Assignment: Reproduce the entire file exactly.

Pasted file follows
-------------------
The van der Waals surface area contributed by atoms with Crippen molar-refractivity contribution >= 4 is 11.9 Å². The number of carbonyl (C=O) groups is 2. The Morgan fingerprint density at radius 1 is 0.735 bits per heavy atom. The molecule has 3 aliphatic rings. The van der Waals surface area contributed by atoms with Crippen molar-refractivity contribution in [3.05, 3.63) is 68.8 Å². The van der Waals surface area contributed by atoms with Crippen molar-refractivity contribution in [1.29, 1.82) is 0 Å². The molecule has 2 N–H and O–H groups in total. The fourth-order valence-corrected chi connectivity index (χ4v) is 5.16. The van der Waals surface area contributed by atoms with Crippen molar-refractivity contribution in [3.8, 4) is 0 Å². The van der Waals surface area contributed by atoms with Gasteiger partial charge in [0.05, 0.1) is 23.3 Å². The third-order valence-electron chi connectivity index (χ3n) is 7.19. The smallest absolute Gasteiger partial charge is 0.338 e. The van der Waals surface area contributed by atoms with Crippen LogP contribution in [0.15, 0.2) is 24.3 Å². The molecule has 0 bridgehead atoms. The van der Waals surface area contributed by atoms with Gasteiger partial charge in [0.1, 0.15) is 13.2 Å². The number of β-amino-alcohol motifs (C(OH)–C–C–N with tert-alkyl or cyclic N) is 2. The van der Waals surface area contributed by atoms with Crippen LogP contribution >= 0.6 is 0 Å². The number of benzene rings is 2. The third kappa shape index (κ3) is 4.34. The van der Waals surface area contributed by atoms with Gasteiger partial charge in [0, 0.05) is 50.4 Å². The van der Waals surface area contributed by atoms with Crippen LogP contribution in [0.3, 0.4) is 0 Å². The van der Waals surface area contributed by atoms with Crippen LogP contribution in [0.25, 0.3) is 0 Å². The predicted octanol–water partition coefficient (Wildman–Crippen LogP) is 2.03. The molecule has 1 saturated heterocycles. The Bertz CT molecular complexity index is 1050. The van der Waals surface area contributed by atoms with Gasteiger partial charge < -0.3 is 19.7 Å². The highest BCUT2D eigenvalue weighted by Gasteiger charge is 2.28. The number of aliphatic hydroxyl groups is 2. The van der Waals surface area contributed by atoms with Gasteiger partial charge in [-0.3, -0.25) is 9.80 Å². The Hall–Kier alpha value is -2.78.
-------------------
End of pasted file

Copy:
The van der Waals surface area contributed by atoms with Crippen molar-refractivity contribution >= 4 is 11.9 Å². The number of carbonyl (C=O) groups is 2. The Morgan fingerprint density at radius 1 is 0.735 bits per heavy atom. The molecule has 3 aliphatic rings. The van der Waals surface area contributed by atoms with Crippen molar-refractivity contribution in [3.05, 3.63) is 68.8 Å². The van der Waals surface area contributed by atoms with Crippen molar-refractivity contribution in [1.29, 1.82) is 0 Å². The molecule has 2 N–H and O–H groups in total. The fourth-order valence-corrected chi connectivity index (χ4v) is 5.16. The van der Waals surface area contributed by atoms with Crippen molar-refractivity contribution in [3.8, 4) is 0 Å². The van der Waals surface area contributed by atoms with Gasteiger partial charge in [0.05, 0.1) is 23.3 Å². The third-order valence-electron chi connectivity index (χ3n) is 7.19. The smallest absolute Gasteiger partial charge is 0.338 e. The van der Waals surface area contributed by atoms with Crippen LogP contribution in [0.15, 0.2) is 24.3 Å². The molecule has 0 bridgehead atoms. The van der Waals surface area contributed by atoms with Gasteiger partial charge in [0.1, 0.15) is 13.2 Å². The number of β-amino-alcohol motifs (C(OH)–C–C–N with tert-alkyl or cyclic N) is 2. The van der Waals surface area contributed by atoms with Crippen LogP contribution >= 0.6 is 0 Å². The number of benzene rings is 2. The third kappa shape index (κ3) is 4.34. The van der Waals surface area contributed by atoms with Gasteiger partial charge in [0, 0.05) is 50.4 Å². The van der Waals surface area contributed by atoms with Crippen LogP contribution in [0.3, 0.4) is 0 Å². The van der Waals surface area contributed by atoms with Crippen LogP contribution in [0.25, 0.3) is 0 Å². The predicted octanol–water partition coefficient (Wildman–Crippen LogP) is 2.03. The molecule has 1 saturated heterocycles. The Bertz CT molecular complexity index is 1050. The van der Waals surface area contributed by atoms with Gasteiger partial charge < -0.3 is 19.7 Å². The highest BCUT2D eigenvalue weighted by Gasteiger charge is 2.28. The number of aliphatic hydroxyl groups is 2. The van der Waals surface area contributed by atoms with Gasteiger partial charge in [-0.3, -0.25) is 9.80 Å². The Hall–Kier alpha value is -2.78.